Why Are Spring Visits Down to National Parks and Utah State Parks?

After a year of shattered records, it looks like the crowds are thinning out on Utah’s public lands.

The ‘Mighty Five’ recorded 11.2 million leisure visits in 2021 as pandemic-induced cabin fever draws Americans to their public lands in unprecedented numbers – all but Bryce Canyon National Park recorded record visits that year.

Zion National Park alone recorded more than 5 million recreational visits, while Canyonlands National Park nearly doubled the number of visitors it welcomed during the pandemic lull of 2020.

Utah’s state parks weren’t spared the crowds either, with a record 2.2 million visits in June 2021, the most for a month.

But with few exceptions, visits are down across the board in the spring — typically the busiest time of year — for Utah’s state and national parks, according to the latest data.

“Last year was unprecedented, it was so high that we have just settled down, at least for the last two months, to pre-pandemic levels. Which is still high for visitation, but not as high as we’ve seen in 2020 and 2021,” said Kaitlyn Thomas, public affairs specialist for the National Park Service.

There are a few factors at play. Many Americans have been working remotely in 2020 and 2021, creating a flexible schedule with the ability to combine work and travel.

“People could jump in their car and telecommute from a national park, for example. And that may not be the case as we return to a more pre-pandemic way of life,” Thomas said.

High fuel prices and inflation are causing many people to postpone driving and vacation plans — it’s hard to budget for that cross-country trip when gas hovers around $5 a gallon. A recent Deseret News/Hinckley Institute of Politics poll found that a majority of Utah voters are now considering cutting or postponing summer travel plans due to rising gas prices.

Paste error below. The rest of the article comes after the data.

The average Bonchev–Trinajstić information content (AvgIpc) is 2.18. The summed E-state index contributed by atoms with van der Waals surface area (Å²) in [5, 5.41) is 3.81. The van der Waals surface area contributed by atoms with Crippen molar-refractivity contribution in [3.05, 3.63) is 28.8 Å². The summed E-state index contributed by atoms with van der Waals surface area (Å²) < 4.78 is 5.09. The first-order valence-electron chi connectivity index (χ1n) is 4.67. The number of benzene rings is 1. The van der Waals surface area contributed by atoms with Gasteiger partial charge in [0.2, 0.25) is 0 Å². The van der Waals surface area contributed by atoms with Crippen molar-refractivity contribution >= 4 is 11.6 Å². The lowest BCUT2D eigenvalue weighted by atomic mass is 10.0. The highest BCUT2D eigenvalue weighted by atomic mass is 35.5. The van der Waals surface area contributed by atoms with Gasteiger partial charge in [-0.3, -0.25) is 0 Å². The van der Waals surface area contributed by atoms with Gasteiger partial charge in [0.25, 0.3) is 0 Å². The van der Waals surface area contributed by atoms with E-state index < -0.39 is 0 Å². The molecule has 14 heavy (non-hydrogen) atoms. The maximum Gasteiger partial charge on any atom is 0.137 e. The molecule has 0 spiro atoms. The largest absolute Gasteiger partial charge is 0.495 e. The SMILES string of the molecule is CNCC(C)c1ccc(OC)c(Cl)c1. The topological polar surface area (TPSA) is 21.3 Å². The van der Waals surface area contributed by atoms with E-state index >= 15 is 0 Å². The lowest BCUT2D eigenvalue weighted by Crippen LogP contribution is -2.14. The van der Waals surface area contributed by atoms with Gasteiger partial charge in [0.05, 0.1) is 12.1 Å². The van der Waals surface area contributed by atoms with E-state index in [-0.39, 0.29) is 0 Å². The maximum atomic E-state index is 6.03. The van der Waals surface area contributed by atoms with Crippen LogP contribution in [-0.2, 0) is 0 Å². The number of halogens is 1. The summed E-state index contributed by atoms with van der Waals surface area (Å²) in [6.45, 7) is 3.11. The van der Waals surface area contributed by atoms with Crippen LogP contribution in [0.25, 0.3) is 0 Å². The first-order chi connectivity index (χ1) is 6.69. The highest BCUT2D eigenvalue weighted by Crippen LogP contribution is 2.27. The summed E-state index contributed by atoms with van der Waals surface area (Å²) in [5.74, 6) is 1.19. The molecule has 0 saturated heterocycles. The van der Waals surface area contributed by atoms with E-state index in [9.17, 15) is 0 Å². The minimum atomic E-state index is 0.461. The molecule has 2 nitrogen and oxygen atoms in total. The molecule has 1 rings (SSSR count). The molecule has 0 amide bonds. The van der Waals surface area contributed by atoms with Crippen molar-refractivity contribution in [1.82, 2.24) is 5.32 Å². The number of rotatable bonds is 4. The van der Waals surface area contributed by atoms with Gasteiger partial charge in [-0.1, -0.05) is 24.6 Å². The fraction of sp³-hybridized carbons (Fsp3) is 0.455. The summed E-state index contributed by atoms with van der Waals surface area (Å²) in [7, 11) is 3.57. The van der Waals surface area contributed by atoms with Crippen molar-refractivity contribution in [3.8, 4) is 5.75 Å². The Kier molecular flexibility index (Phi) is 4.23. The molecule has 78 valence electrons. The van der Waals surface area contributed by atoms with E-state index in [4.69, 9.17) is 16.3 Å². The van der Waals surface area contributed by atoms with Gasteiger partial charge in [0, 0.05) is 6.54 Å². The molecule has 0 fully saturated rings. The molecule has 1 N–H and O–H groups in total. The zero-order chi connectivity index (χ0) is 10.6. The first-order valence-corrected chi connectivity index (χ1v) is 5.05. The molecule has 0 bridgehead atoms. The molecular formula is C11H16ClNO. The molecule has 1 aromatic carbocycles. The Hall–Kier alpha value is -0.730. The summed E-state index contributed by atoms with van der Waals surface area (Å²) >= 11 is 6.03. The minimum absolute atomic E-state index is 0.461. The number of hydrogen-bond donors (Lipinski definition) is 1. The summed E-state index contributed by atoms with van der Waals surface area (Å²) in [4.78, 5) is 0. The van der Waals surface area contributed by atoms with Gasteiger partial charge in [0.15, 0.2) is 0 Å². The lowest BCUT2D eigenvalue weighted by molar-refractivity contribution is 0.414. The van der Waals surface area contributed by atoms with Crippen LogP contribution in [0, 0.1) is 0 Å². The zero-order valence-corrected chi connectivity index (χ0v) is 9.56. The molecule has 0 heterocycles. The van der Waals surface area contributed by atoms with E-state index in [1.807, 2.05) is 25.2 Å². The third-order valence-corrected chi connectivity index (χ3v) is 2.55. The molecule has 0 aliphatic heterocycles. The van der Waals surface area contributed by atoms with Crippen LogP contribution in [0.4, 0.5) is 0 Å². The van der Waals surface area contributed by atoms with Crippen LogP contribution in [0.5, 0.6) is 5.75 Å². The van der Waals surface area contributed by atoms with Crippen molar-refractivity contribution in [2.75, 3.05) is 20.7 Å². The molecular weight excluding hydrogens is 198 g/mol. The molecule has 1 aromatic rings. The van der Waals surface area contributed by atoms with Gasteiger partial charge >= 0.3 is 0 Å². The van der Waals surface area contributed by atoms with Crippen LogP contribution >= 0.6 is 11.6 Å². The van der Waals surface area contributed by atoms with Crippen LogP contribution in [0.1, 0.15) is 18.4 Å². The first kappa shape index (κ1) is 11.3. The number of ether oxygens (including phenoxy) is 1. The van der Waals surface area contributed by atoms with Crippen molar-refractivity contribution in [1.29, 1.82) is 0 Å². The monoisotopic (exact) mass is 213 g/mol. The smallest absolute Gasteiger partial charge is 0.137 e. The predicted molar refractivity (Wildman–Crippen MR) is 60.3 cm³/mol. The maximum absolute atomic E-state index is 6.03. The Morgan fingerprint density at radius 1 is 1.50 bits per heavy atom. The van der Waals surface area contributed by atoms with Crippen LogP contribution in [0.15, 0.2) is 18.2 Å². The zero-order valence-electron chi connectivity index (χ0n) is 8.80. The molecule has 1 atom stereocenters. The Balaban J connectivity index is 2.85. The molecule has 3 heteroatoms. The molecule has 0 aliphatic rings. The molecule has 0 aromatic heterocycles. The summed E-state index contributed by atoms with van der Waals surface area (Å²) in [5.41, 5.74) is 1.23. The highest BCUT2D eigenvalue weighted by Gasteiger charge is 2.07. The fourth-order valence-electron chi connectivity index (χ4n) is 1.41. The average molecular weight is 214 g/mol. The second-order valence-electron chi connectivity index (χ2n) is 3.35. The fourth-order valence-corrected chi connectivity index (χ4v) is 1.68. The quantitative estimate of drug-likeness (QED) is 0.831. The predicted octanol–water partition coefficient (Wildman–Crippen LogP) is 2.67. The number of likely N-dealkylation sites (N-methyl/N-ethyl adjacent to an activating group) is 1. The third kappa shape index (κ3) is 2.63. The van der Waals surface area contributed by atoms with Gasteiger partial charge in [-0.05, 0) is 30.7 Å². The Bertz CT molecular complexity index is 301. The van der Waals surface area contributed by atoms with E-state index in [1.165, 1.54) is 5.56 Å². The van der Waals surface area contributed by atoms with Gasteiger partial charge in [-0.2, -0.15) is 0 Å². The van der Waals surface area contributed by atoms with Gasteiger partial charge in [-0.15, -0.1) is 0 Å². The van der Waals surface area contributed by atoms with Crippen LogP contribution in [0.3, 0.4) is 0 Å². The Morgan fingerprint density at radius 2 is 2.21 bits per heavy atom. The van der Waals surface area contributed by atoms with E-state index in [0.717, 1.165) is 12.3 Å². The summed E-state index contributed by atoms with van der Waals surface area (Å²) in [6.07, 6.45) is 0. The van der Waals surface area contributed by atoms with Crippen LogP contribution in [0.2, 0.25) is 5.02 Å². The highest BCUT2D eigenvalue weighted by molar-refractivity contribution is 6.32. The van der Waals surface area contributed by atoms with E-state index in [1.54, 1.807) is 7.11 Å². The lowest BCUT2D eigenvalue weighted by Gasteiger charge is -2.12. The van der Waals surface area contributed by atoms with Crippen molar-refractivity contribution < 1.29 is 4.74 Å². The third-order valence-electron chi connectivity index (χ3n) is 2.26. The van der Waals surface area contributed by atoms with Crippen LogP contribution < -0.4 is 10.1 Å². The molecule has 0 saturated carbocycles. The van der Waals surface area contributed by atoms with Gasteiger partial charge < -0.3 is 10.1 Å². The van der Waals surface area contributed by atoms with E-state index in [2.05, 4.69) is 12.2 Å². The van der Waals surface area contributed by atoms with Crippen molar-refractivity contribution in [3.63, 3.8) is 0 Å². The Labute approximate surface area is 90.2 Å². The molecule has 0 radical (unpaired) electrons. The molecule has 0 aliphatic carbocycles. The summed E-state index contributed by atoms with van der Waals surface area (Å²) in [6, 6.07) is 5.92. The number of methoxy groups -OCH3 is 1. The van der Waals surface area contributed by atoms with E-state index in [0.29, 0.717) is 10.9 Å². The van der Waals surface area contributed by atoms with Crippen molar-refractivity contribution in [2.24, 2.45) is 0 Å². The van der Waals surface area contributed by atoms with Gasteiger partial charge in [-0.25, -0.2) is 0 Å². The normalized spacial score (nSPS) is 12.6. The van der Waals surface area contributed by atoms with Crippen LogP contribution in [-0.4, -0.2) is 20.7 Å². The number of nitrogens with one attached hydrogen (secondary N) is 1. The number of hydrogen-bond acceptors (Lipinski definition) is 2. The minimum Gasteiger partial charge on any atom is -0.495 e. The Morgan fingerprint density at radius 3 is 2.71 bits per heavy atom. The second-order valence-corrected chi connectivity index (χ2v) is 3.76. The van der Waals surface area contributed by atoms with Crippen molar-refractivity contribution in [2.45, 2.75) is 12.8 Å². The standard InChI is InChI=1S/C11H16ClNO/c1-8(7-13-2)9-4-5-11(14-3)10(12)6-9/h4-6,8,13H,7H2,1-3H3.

Over the past two years, Americans have also been inundated with media reports of crowded departure points, long lines and unruly tourists – nearly every national media outlet has run a story detailing the unprecedented rise the number of visits.

“I’m thinking about my own travel planning — if I’m bombarded with information that generalizes and ends up containing misinformation, then I’m going to be careful,” said Vicki Varela, chief executive of the Utah Office of Tourism. .

“If you look everywhere for over a year of news suggesting that all national parks and so on were overbooked, and now you see the numbers, they are not. Certainly there are constraints in some national parks, but they are all very different,” she said.

The “Mighty Five”

There are a few exceptions – in April and May of this year, Bryce Canyon saw a slight increase in visits compared to 2021. Meanwhile, Zion saw nearly 22,000 more visits in April and 17,000 from more in March than in those months in 2021.

But these are outliers, and from March to June, significantly fewer people passed through the gateways to Utah’s “Mighty Five” national parks.

Part of that could be due to a shift in marketing, with Grand County and Moab — home to Arches and Canyonlands — easing the promotion of tourism.

“Community elected officials wanted to curb their marketing. And when you’re not marketing, it usually reduces visits. This is an important factor,” Varela said.